Walmart Gains Market Share, U.S. Ad Sales Up 26%

Walmart, which has been busy laying off corporate employees and shuttering its healthcare centers, has also been busy making plenty of money. The Bentonville, Arkansas-based retailer released quarterly results showing impressive sales and profit growth, including market share gains among higher-income consumers.

It also benefit8ed from fast-growing ad sales in its Walmart Connect retail media network, gaining 24% overall and 26% in the U.S., and raised its financial forecast.

Revenues climbed 6% to $161.5 billion, up from $152.3 billion in the first quarter of 2023. Operating income advanced 8% to $6.84 billion, compared with $6.24 billion a year ago.

Comparable sales rose 3.8% in Walmart’s U.S. operations, and the company now expects sales to grow by 3.5% to 4.5% in the coming quarter, better than earlier predictions.



Consumers in the U.S. shopped more, and upper-income shoppers looking for better value helped it gain market share. Ecommerce sales jumped 22%.

In a conference call webcast for investors, Doug McMillon, president and chief executive officer, commented more fully on the company’s recent surprise decision to pull the plug on its five-year-old healthcare clinics.

“There were a number of aspects that were going well, and we really want to be part of the solution to improving healthcare in this country,” he said.  “But the reality is that given reimbursement rates and cost to serve, we could no longer see a path to achieving an acceptable level of profitability, and we're committed to being disciplined with our investments.”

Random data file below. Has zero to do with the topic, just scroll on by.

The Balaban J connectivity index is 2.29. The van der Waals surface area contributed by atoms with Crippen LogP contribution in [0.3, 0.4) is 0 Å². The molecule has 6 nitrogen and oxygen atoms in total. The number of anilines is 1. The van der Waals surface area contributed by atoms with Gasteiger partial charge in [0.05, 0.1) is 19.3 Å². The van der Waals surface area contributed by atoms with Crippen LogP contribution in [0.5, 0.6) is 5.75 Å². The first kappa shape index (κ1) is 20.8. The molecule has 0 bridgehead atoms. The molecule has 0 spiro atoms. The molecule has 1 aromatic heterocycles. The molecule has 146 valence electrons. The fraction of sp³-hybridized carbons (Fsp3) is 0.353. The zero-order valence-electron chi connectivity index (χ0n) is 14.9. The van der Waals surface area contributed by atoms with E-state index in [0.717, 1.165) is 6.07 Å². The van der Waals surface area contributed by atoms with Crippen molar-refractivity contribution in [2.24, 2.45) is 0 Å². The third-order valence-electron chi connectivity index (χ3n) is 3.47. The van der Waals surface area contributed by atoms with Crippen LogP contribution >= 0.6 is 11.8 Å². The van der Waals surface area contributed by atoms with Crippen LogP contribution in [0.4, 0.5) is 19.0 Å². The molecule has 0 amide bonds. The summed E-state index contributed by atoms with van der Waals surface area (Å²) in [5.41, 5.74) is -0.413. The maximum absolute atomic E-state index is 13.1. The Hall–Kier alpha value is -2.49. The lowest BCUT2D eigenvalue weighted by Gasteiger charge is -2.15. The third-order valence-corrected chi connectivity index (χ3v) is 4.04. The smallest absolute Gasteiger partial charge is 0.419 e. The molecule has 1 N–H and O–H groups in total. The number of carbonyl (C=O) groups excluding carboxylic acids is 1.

Walmart’s financial results are better than analysts expected. Noah Rohr, an analyst who follows the company for Morningstar, calls the numbers impressive, noting strength in grocery sales, up in the mid-single digits, and health and wellness, climbing in the high single digits. “That helped offset weakness in general merchandise sales,” he writes. “We think the retailer is well positioned to continue taking market share across various income cohorts.”

Rohr also called out improvements at Sam’s Club, with sales climbing 4.6% to $21.4 billion, on top of 7% growth last year. “The warehouse club saw a 13% uptick in membership income, and we were encouraged by continued growth in Sam’s Club Plus membership penetration,” now at a new high of 54%. That exceeds Costco’s executive membership penetration, which is in the mid-40 percent range.

Krisztina Katai, an analyst who follows Walmart for Deutsche Bank, is even more enthusiastic and continued to rate the retailer as a “buy.”

“The debate coming into the quarter was whether Walmart saw decelerating sales trends amid a choppy and weakening consumer backdrop,” she writes. Not only did Walmart refute this, she adds, but the continued strength into May reinforces the many ways Walmart is “evolving from a dominant retailer to a more versatile and tech-driven player, enabled by a strategic push into areas like digital advertising, marketplace, fulfillment, and data analytics.”

Next story loading loading..